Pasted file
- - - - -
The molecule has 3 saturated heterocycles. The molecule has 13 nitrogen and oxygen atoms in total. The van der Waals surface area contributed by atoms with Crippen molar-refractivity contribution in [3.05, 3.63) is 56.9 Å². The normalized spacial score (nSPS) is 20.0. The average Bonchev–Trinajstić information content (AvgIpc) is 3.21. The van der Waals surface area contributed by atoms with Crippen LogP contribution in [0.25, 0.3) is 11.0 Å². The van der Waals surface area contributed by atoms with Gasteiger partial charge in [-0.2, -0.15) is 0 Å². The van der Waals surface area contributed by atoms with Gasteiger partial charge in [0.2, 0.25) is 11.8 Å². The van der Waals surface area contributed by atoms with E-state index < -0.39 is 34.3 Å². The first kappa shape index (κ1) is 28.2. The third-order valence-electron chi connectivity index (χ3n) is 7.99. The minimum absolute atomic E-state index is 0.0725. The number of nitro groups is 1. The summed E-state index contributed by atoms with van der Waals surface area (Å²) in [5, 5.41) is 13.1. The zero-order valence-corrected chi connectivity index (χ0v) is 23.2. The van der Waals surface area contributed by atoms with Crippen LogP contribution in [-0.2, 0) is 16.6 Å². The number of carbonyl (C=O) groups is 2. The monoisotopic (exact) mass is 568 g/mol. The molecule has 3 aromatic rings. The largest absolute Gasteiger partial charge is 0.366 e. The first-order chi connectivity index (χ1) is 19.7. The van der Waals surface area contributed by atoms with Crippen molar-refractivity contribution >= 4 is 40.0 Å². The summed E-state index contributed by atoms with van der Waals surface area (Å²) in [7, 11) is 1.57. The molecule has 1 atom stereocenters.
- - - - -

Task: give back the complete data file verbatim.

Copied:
The molecule has 3 saturated heterocycles. The molecule has 13 nitrogen and oxygen atoms in total. The van der Waals surface area contributed by atoms with Crippen molar-refractivity contribution in [3.05, 3.63) is 56.9 Å². The normalized spacial score (nSPS) is 20.0. The average Bonchev–Trinajstić information content (AvgIpc) is 3.21. The van der Waals surface area contributed by atoms with Crippen LogP contribution in [0.25, 0.3) is 11.0 Å². The van der Waals surface area contributed by atoms with Gasteiger partial charge in [-0.2, -0.15) is 0 Å². The van der Waals surface area contributed by atoms with Gasteiger partial charge in [0.2, 0.25) is 11.8 Å². The van der Waals surface area contributed by atoms with E-state index < -0.39 is 34.3 Å². The first kappa shape index (κ1) is 28.2. The third-order valence-electron chi connectivity index (χ3n) is 7.99. The minimum absolute atomic E-state index is 0.0725. The number of nitro groups is 1. The summed E-state index contributed by atoms with van der Waals surface area (Å²) in [5, 5.41) is 13.1. The zero-order valence-corrected chi connectivity index (χ0v) is 23.2. The van der Waals surface area contributed by atoms with Crippen LogP contribution in [-0.2, 0) is 16.6 Å². The number of carbonyl (C=O) groups is 2. The monoisotopic (exact) mass is 568 g/mol. The molecule has 3 aromatic rings. The largest absolute Gasteiger partial charge is 0.366 e. The first-order chi connectivity index (χ1) is 19.7. The van der Waals surface area contributed by atoms with Crippen molar-refractivity contribution >= 4 is 40.0 Å². The summed E-state index contributed by atoms with van der Waals surface area (Å²) in [7, 11) is 1.57. The molecule has 1 atom stereocenters.